This post is part of my challenge to bake my way through all the challenges of the Great British Bake Off. The challenge below is the showstopper challenge for week six (pudding week) of series three: a large strudel.
Although this blog is packed with sweet recipes, in my day-to-day life I don’t eat a crazy amount of sugary food, in the name of my waistline and my teeth and my pancreas. Sometimes I get a bit wearied from the steady procession of sweet things made in the name of this (actually very fun) challenge over the years: when there’s a savoury option in sight, I will often take it. So it was exciting to find out that there was more to strudel than the apple or cherry versions found in my local Lidl at Christmas (though there’s nothing wrong with those). So although this was nominally made for ‘pudding week’, this cabbage strudel (don’t click away, it’s delicious!) is actually a hearty main course. The tender cabbage is studded with salty shreds of bacon, and both are wrapped in flaky, buttery, crisp strudel pastry, which retains its toothsome, very slightly chewily crispness for several days without descent into sogginess.
The recipe for krautstrudel comes from Luisa Weiss’ encyclopedic, beautiful labour of love Classic German Baking. It’s a gorgeous and fascinating book – meticulous as you’d want a baking book to be, and both informative in a more scholarly way as well as personal. Weiss is an enthusiastic ambassador for German cuisine, particularly the country’s baking heritage. (Weiss herself is, as she notes, half Italian, half American, although she lived in Germany as a child and now again as an adult; I recognise some of the feeling of her delight with her adopted country’s cuisine and culture, as a Belgian living in Britain. The love of a country which both is and isn’t your own is, for me anyway, as strange – and sometimes melancholy – as it is lovely).
I did adapt the recipe slightly: I didn’t have caraway seeds in the house when I was making this, and used a good scraping of nutmeg instead. While the bright aniseed flavour of caraway would be utterly delicious, the warming muskiness of nutmeg works very well too. I think it’s a little more wintery than caraway. While a cabbage strudel does sound like winter food – brassicas are very much considered winter vegetables in Britain – Weiss does write that this kind of thing is eaten in Germany in the summer months when the first fresh, tender new cabbages start to emerge from the field. And it makes sense: a European (and British) summer is a fragile, changeable thing, one day hot and muggy, the next cool and blowsy with rain and high winds and shivering under thin blankets at night.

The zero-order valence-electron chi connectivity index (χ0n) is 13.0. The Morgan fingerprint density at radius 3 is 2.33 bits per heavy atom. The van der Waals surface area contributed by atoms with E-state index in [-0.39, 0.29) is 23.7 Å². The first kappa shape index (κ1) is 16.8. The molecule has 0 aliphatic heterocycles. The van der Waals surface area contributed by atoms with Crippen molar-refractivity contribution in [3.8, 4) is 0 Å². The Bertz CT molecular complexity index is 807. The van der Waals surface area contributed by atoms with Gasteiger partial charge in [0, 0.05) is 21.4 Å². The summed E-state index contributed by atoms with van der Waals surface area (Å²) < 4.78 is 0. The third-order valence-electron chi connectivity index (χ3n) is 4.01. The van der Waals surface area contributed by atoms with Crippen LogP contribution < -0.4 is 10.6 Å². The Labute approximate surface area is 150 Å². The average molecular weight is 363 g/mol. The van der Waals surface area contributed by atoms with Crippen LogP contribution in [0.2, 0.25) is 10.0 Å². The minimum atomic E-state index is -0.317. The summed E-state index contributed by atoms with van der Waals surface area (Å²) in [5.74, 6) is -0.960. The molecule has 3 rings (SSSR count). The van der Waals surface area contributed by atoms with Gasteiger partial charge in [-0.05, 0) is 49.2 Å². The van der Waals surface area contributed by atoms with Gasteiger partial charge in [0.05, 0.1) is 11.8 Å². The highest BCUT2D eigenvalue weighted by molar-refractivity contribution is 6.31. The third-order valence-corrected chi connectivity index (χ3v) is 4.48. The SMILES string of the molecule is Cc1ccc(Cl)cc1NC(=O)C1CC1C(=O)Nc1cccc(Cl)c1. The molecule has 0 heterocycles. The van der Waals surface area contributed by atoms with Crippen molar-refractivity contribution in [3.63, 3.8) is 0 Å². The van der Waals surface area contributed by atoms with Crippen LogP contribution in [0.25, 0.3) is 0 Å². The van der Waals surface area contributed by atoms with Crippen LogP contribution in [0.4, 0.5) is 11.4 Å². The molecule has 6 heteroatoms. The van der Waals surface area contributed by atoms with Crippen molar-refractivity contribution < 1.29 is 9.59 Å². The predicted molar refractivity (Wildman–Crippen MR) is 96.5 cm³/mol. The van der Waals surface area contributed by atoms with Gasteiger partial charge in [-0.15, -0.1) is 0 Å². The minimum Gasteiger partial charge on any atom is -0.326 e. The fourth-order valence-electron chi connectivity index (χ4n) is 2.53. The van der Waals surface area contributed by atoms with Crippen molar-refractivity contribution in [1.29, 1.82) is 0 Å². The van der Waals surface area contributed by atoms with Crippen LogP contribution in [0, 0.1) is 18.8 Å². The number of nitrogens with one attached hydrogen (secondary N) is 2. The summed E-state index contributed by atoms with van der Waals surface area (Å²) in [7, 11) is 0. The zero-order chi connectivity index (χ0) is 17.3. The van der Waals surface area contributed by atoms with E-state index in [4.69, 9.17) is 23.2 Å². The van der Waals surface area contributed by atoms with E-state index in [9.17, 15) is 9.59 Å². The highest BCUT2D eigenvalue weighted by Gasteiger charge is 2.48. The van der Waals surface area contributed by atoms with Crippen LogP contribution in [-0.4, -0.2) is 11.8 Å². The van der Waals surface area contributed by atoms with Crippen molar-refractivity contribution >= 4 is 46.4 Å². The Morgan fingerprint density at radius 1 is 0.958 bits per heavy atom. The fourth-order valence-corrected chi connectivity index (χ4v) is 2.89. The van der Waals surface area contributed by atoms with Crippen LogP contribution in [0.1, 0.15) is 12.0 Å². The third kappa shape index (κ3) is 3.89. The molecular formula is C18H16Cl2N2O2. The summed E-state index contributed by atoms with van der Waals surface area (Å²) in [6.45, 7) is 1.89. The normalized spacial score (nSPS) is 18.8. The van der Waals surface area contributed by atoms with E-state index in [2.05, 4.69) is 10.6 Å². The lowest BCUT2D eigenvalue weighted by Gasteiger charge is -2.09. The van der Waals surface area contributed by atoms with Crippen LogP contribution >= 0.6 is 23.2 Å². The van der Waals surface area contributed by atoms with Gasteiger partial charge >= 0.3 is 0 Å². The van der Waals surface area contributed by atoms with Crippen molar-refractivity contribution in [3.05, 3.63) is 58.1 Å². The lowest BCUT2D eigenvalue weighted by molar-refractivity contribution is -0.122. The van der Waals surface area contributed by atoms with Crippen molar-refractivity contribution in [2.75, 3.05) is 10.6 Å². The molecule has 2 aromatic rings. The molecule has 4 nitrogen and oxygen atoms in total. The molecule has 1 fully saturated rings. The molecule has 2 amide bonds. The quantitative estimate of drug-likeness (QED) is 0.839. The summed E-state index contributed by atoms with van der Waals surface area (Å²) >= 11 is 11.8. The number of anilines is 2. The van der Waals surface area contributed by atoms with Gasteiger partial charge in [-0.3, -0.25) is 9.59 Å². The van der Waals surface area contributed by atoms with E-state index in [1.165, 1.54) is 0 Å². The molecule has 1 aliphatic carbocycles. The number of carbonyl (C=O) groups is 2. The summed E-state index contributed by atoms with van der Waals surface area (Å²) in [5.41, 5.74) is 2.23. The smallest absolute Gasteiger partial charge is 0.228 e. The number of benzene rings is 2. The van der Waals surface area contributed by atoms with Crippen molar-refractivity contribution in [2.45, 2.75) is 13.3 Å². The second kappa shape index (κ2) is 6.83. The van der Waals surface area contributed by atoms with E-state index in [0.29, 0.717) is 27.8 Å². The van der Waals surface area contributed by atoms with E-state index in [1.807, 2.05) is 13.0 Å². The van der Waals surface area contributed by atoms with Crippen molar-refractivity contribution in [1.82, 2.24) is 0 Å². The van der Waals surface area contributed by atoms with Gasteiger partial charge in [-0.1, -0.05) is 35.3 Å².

My top tip when making strudel dough, if making it for the first time, is not to worry too much about any holes or tearing as you go, and definitely do not do what I did and try and scrunch your stretched-out dough back together to re-stretch. The stretching process makes the dough a little more brittle and dry and it will break apart rather than coming back together into a silky dough. I had to make the dough again from scratch (not actually that hard) – it certainly isn’t reusable once stretched. Even if it tears or holes form, once you roll the strudel up, any patchiness is adequately compensated for by the layers you’re forming. But I do highly recommend making the dough yourself rather than using filo, which many recipes recommend as a substitute. Filo pastry is brittle and shatters with every mouthful, and a strong buttery flavour from being (typically) soaked in the fat before baking; strudel dough is also crisp, buttery and rich, but it has a bit of tenderness and is more pliant and chewy than filo.
Recipe below the jump, as ever.
Krautstrudel (cabbage strudel)
Minor adaptation of ingredients and method, from Classic German Baking
For the strudel dough
- 150g plain flour, plus more for dusting
- Pinch salt
- 3 TBS sunflower oil
- 80ml cold water, plus more if needed
- Combine the flour and salt in a small bowl. Pour the oil into the flour mixture, then add the water slowly, stirring with your fingers. The mixture will be quite wet.
- Continue stirring the mixture together with your fingers, and as soon as the dough comes together, pour it out onto a lightly-floured work surface.
- Knead the dough for ten minutes, after which it should be soft, supple, and silky to the touch. Form the dough into a ball and place it on a work surface or baking tray to set aside. Invert the bowl over the dough (more environmentally friendly than plastic wrap!) and let the dough rest for 30 minutes. In the meantime, make the filling!